Anyone who has ever sought advice from me, on something that would be considered bad by most, or asked me how I can stay so calm and seemingly untouched by a tragic event, will likely have heard me quote Hamlet, Act 2, Scene 2:
[...]for there is nothing either good or bad, but thinking makes it so[...]
As of writing this I have not read or seen Hamlet, nor do I claim to fully understand it. But this one quote from it, regardless of its intended meaning, is the source of much of my happiness.
The brain is put together in such a way that I can decide what to think of something, and so if it seems bad, even overwhelmingly so, I will turn it on its head, and be thankful that I had the experience.
What happened yesterday is hardly "histoy", but it is in the past and as such, impossible to change. Whatever I do now, yesterday, or even just one second ago, will not change.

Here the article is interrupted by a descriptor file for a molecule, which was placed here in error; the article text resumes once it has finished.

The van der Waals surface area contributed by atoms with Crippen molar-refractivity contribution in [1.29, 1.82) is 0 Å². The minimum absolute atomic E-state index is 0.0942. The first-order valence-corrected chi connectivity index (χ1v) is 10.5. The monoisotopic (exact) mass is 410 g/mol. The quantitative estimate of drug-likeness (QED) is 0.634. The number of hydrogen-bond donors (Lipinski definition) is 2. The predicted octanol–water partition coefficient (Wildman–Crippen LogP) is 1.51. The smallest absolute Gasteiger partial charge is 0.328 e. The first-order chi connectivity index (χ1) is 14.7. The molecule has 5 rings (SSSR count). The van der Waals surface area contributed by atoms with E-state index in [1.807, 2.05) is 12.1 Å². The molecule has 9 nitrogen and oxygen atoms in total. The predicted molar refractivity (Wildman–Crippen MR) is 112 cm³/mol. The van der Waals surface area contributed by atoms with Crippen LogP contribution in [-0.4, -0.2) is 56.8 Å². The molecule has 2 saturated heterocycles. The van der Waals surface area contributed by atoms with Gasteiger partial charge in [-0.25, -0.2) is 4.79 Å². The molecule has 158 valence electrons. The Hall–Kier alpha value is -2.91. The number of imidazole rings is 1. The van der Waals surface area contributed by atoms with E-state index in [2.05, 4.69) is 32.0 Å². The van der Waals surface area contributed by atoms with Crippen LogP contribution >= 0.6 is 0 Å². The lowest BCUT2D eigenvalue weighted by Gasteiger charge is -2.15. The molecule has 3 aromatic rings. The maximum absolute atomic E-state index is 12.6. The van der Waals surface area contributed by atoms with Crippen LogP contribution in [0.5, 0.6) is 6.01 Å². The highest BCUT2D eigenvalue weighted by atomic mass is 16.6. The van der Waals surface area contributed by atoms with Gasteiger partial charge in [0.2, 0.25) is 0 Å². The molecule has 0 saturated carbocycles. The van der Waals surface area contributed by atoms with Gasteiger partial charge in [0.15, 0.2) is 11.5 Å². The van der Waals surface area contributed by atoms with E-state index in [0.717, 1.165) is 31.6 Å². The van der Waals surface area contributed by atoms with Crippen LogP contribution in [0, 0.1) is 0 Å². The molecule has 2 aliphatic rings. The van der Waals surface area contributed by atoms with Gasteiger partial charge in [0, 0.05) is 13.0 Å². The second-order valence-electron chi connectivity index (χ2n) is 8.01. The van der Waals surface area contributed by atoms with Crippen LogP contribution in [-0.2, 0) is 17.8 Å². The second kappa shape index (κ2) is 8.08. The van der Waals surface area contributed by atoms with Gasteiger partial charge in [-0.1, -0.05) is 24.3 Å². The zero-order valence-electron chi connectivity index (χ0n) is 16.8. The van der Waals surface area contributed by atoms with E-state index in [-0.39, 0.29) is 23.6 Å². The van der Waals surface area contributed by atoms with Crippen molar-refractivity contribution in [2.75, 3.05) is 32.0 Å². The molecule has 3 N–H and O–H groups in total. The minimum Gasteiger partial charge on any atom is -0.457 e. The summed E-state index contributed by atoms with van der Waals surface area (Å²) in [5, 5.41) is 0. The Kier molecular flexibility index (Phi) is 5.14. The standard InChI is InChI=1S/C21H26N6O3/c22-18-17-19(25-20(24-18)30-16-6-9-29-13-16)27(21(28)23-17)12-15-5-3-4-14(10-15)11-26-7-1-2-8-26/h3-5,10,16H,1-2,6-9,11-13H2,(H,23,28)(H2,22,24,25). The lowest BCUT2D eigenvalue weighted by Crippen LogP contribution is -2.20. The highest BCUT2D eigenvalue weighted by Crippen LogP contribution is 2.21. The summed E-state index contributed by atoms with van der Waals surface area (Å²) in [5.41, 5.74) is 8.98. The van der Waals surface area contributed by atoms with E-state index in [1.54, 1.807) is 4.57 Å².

In a practical sense, time is unidirectional and easily explained with the good old phrase "what has been seen, cannot be unseen".
That is the simple explanation as to why I in most cases simply ignore the sadness of the past and instead ask myself what can be learned from it.
One principle I was first introduced to in Magic: The Gathering, and have since appplied to many other aspects of life is to focus on options. I have since learned that it is key winning in chess and in warfare as well. How I think about it:
When faced choosing between mutually exclusive options, it is generally best to choose the one which gives you the most options in the future.
As a further note to this, it can benefit synthetic happiness which Dan Gilbert talks about (see sources), to force yourself into facing a situation with mutually exslusive choices, even if they are not mutally exslusive. I personally do this when I think I have spent enough time contemplating a decision.
In short, happiness leads to success and by controlling the lens through which we view reality, we can change reality.